UAW moves to oust regional director over sexual harassment allegations
Detroit — The United Auto Workers' governing International Executive Board moved to oust the regional director overseeing members in Indiana and Ohio following an investigation into sexual harassment, the UAW said Monday.
The action against Region 2B Director Richard Rankin came three weeks after the UAW revealed he was the subject of an independent investigation into his interactions with members of Local 2213, which represents professional registered nurses in Toledo.
"After careful review by the UAW International Executive Board into allegations against UAW 2B Regional Director Richard Rankin, the International Executive Board voted to file Article 30 charges," the UAW said in a statement.
"The report, from an outside third-party investigator, substantiated allegations of workplace harassment, which were brought forward by members in Region 2B. The Board received the report Friday and after review have filed Article 30 charges in response to it."
Rankin, 45, of Swanton, Ohio, said he "adamantly" denies "baseless allegations of workplace harassment" in a statement sent to The Detroit News from his lawyer at Kalniz, Iorio & Reardon in Grand Rapids.
"I am shocked and dismayed that the UAW Executive Board has decided to pursue Article 30 charges based upon a vague and unsubstantiated lawyer's report accusing me of conduct that I did not commit," he said, further noting that the Article 30 charges violate his rights under the UAW's constitution, though he did not say in what way.
"I look forward to clearing my name and expect to be fully vindicated," he said.
Article 30 of the UAW constitution outlines the process by which an elected international officer can be tried and removed from office. Rankin has 15 days to prepare a defense before a trial is held, according to the constitution.
Although Rankin expressed his intent to continue in his role, the International Executive Board later Monday voted to suspend Rankin, UAW spokesman Brian Rothenberg said. Region 2B will be under the direction of the international union for the time being.
The UAW declined to release the charges "because this filing involves HR issues involving a current employee," Rothenberg said in an email.
The effort to strip Rankin of his UAW membership is the latest shakeup at the top of the UAW and part of a broader series of reforms enacted by President Rory Gamble. He is expected to unveil additional reforms Tuesday aimed at averting a possible government takeover amid a widespread federal investigation that has revealed widespread corruption by UAW leaders.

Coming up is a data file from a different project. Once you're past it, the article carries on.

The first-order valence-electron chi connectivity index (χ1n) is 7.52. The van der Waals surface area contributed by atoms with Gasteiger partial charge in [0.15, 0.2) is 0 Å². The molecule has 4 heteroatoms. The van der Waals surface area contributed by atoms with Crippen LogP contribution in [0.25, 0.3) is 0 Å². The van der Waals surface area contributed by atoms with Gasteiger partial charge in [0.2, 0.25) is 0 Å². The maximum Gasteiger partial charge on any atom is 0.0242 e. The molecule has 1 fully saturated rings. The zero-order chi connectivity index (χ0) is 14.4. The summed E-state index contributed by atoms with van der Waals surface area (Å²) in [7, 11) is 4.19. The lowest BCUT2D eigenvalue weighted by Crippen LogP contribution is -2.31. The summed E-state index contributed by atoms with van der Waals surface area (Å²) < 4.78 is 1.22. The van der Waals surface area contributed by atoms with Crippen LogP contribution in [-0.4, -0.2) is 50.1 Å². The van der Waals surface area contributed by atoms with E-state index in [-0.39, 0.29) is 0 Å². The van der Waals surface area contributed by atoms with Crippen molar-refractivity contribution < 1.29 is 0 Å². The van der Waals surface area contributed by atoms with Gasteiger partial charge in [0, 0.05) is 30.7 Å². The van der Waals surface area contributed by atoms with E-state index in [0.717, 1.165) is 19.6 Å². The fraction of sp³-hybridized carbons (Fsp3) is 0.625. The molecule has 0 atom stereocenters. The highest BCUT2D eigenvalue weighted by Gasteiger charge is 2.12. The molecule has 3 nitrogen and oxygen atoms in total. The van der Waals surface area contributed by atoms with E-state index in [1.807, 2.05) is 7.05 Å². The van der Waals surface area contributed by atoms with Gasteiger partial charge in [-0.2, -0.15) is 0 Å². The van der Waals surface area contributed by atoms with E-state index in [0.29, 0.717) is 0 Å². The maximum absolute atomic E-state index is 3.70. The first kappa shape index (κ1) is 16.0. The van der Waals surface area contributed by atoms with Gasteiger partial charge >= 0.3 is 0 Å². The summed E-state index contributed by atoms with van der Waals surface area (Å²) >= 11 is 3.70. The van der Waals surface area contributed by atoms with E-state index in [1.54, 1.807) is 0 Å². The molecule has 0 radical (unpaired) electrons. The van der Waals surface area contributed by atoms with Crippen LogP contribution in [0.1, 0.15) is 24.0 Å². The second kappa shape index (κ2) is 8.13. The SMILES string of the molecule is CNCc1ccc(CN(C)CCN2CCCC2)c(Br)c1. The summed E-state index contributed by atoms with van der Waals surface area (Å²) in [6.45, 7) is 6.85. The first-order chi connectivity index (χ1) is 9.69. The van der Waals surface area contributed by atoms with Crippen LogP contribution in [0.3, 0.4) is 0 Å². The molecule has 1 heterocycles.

The investigation has led to criminal charges against Gamble's predecessor, former President Gary Jones, implicated past President Dennis Williams and convicted two former vice presidents.
The investigation has led to 13 convictions and revealed that union leaders embezzled money from worker paychecks, schemed with auto company executives and shook down union contractors.
Article 30 of the UAW constitution requires a written affidavit signed by at least five members of the International Executive Board to pursue charges and a trial against international officers. UAW members pulled from elected convention delegates make up the jury. If this trial committee finds the officer guilty, it can vote to reprimand the officer, remove him or her from office, or revoke the individual's membership.
Under Gamble, the executive board in November pursued Article 30 charges against Jones and Region 5 Director Vance Pearson. Both subsequently resigned their roles and memberships. In January, it also moved to expel from the union under a different constitutional article eight former officers and staffers who have been convicted in the federal probe.
A native of Youngstown, Ohio, Rankin was elected to director of Region 2B during a special meeting of delegates in June 2017. He was elected to serve his first full four-year term in June 2018.
He became a UAW member in 1997 when he began working at General Motors Co.'s Lordstown Assembly Assembly plant in northeast Ohio. He also previously worked at a Lear Corp. seating plant in the community and held several positions in the local and the region.
Former President Williams announced a hard stance against sexual harassment in late 2017 following a New York Times report on years of sexual harassment at two Ford Motor Co. plants in Chicago.
"Let me be very clear about this: the UAW has a policy of no tolerance — zero tolerance — when it comes to sexual harassment," Williams said. "Working men and women have to understand that people ought to be able to go to the workplace without being harassed for any reason whatsoever."
Staff Writer Kalea Hall contributed.